Mama Sonshine

thoughts from a mother of boys, a wife, a scientist and an artist

Running Log ~ June 5th

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My last running log talked about how I think I have shin splints and it is slowing me down.  So let’s take a minute and talk about shin splints.

What are shin splints?

Shin splints are a common injury in the lower leg.  It affects the muscles & tendons attached to the tibia, the medial (inner) leg bone.  Shine splits, , also called medial tibial stress syndrome, is kind of a general term for multiple injuries that involve the lower leg.  The underlying cause could be micro tears in the muscle that is pulled off the bone, inflammation of the muscle, inflammation of the periosteum (a thin sheath of tissue surrounding the tibia), or all of the above.  They can also be caused by stress fractures of the tibia, but that gives you slightly different symptoms, and is a much more serious injury.  If you suspect this is the cause of your leg pain, please seek medical attention.

 

Area of shin splints

Click Pic for where I found this drawing

Here’s the kicker.  The best treatment for shine splints by not running, or at least decrease training.  Did you hear that?  How am I supposed to train for a half marathon if I don’t run?

Whatever.  I’m probably not going to do that.

One way to combat shine splints is to strengthen your lower leg muscles and stretch them out.  While sitting extend your leg and trace the alphabet with your toes, repeat on the other leg, this will help strengthen your muscles.  If you run on hard surfaces, like the road or treadmill (guilty) switch to a track or trail.  The soft uneven ground will strengthen the lower leg muscles and provides a cushion for your pounding feet.

Cross training also helps you stay active and allows for healing, replace running with a bike or swimming once or twice a week.    Make sure your running shoes are not worn out, and fit properly.  The other thing that is recommended is to tape your shin or use a compression sleeve/socks.

 

What are my plans to recover and prevent shin splints?

I am going to get a new pair of shoes.  I am going to go to a running store and the experts there will help me find the right fit for my feet and running style.

I added a long trail run to my week.  Once a week my cousin (whom I running the half with) and I will run on a trail gradually increasing our distance.  Last Sunday we ran 6 miles.  Of course I took a few walking breaks, but short ones, which meant I then and to catch up to her.

I am replacing at least one run with riding a bike at the gym, because I don’t own a real bike.  Last night I was able to ride 16 miles in an hour.  Although the seat was horribly uncomfortable and I don’t think I really fit well on that machine.  I don’t think I got as good a cardio workout as I do with running, but my legs worked hard.

But themy leg with KT tape major thing I am doing is taping.  I am still a bit of a skeptic, but I figured it won’t hurt.  I went out and purchased some KT tape to tape my leg up.  The KT stands for kinesiology therapeutic tape, and is a brand of tape.

The purpose of the tape is to increase blood flow and provide some stability to the muscles and tendon on the affected area.  This brand of tape claims  “KT TAPE is applied along muscles, ligaments, and tendons (soft tissue) to provide a lightweight, external support that helps you remain active while recovering from injuries. KT Tape creates neuromuscular feedback (called proprioception) that inhibits (relaxes) or facilitates stronger firing of muscles and tendons. This feedback creates support elements without the bulk and restriction commonly associated with wraps and heavy bracing. KT Tape gives you confidence to perform your best.” (copied directly from their FAQ page)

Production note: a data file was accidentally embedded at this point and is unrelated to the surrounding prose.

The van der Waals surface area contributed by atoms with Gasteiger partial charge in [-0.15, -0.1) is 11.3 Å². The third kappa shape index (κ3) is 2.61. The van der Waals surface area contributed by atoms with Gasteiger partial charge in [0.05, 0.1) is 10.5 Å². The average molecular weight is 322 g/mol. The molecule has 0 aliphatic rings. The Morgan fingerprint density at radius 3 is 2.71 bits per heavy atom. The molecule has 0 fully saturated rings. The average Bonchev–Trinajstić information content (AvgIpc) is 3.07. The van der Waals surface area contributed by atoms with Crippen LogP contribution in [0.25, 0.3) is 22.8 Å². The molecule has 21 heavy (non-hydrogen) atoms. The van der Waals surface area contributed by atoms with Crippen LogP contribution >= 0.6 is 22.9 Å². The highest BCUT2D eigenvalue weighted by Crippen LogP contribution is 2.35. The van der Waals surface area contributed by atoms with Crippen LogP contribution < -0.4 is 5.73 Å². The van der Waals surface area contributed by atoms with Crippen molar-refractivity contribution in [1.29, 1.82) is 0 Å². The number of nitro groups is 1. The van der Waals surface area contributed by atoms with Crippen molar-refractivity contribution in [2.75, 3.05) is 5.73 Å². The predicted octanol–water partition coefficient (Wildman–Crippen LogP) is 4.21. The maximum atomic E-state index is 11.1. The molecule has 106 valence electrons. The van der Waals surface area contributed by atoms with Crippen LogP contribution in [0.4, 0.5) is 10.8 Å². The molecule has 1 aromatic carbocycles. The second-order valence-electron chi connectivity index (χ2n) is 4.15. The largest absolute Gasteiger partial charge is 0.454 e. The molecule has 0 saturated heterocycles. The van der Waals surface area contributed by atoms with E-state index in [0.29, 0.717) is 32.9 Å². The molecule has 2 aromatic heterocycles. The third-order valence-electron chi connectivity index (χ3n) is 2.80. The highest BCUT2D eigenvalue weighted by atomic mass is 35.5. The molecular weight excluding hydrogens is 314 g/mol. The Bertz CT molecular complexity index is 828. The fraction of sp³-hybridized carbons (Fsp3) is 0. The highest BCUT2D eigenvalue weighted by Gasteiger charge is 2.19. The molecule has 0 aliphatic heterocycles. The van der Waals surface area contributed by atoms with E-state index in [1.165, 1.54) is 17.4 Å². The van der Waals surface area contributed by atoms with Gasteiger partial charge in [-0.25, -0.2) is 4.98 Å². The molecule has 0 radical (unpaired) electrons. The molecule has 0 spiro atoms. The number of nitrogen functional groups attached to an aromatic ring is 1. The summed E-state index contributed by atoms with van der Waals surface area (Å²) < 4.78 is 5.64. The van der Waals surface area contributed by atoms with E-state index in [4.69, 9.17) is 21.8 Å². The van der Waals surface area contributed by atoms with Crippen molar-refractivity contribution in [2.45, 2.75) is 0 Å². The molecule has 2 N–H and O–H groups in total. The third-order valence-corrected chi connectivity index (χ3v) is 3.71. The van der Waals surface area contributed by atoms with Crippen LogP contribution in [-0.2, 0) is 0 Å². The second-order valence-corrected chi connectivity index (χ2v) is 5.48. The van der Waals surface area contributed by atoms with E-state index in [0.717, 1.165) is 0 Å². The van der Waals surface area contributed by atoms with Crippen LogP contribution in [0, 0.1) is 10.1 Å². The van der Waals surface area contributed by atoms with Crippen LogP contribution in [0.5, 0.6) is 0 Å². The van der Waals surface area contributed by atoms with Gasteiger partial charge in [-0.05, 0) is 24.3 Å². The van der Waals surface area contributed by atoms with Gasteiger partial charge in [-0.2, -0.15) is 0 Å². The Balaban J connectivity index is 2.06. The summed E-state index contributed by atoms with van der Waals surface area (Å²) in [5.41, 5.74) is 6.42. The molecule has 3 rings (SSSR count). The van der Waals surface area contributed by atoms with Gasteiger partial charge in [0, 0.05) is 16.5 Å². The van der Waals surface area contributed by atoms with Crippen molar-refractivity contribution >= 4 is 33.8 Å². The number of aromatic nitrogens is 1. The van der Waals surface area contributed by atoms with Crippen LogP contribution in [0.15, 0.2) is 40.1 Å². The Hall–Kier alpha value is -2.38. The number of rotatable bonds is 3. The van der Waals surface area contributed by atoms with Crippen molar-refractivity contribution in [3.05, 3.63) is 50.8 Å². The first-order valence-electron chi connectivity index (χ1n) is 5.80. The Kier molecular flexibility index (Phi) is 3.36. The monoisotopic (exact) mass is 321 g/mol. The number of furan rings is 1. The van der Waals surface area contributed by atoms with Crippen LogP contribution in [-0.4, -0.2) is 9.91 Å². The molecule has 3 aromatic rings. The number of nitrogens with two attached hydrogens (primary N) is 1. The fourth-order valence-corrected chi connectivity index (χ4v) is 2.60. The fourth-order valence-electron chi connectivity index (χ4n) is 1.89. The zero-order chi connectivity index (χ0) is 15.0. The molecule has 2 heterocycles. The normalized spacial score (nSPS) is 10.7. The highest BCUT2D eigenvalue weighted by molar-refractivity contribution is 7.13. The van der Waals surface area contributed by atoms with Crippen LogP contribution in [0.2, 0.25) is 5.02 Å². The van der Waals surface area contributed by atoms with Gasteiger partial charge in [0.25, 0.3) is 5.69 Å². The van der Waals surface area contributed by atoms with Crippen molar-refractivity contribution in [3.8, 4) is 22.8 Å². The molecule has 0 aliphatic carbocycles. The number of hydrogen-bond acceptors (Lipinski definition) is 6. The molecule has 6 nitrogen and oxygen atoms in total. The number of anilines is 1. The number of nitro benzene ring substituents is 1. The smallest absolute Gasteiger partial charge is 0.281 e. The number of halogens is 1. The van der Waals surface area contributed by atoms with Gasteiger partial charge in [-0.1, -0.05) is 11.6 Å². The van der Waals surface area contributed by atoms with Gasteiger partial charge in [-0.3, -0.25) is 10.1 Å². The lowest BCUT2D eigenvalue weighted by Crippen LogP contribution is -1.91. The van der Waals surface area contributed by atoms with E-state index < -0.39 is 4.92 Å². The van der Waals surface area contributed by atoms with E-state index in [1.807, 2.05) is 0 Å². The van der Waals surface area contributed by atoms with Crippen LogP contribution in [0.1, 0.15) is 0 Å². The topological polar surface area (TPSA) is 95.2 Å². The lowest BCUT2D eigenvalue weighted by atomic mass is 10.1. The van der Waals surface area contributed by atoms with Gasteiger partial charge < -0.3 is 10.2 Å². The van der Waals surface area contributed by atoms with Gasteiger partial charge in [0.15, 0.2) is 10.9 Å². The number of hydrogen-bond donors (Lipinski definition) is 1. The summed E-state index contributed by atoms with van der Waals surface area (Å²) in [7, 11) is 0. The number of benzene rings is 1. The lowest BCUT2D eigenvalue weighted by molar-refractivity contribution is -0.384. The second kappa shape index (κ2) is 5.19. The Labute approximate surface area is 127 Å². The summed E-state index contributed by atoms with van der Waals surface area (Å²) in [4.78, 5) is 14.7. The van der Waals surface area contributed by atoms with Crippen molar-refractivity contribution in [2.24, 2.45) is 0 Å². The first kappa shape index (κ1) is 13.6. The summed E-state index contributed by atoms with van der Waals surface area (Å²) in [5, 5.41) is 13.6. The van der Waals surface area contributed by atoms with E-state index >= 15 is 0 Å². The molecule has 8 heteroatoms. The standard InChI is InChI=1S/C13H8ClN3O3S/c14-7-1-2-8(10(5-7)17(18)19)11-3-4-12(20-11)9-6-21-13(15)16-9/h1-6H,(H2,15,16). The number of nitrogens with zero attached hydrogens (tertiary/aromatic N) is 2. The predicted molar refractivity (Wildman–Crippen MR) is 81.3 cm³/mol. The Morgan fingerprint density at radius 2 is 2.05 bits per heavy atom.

There is some debate if taping or compression sleeves/clothes work, but that is a topic for another day.  I am not going to swear by it yet, but I have had less pain this week.

I first used in on Thursday last week,  Sid helped me tape my leg, and used the packaging to try and tape his.  He was very helpful.

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I was able to get through over 3 miles of jogging and 1.5 miles of sprint intervals with minimal pain.  I took the next two days off (due to a very busy schedule) and ran six miles on Sunday (on the trail), four miles on Tuesday and rode 16 miles on the bike last night.  I keep my leg taped for 24-48 hours, and apply the tape at least an hour or two prior to activity.  The company claims you can wear it for a week, but I find that it starts to lift after a day or two, plus I can’t shave my legs with it on.

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It’s kind of bold and a little ‘hey look at me’ which causes people to ask me about it, so I don’t really like to wear it that long.  However it is expensive and I don’t want use 2-3 strips everyday, so I leave it on.  I am going to look into a compression sleeve, because that is reusable and easy to slip on.

Trigger point therapy can also help with shin splints but I have not really tried it yet.  I found this video on Another Mother Runner’s blog, so I am trying to do what she recommends.  But I don’t really have two trigger point balls to attempt the release properly.

What I haven’t tried and I am not sure I will is ice.  I hate ice.  I loath being cold and the thought of icing my leg sounds horrendous.  I have attempted icing things in the past, but could never do it.

 

 

 

 

Just. Keep. Running.

C25K interval information can be found here

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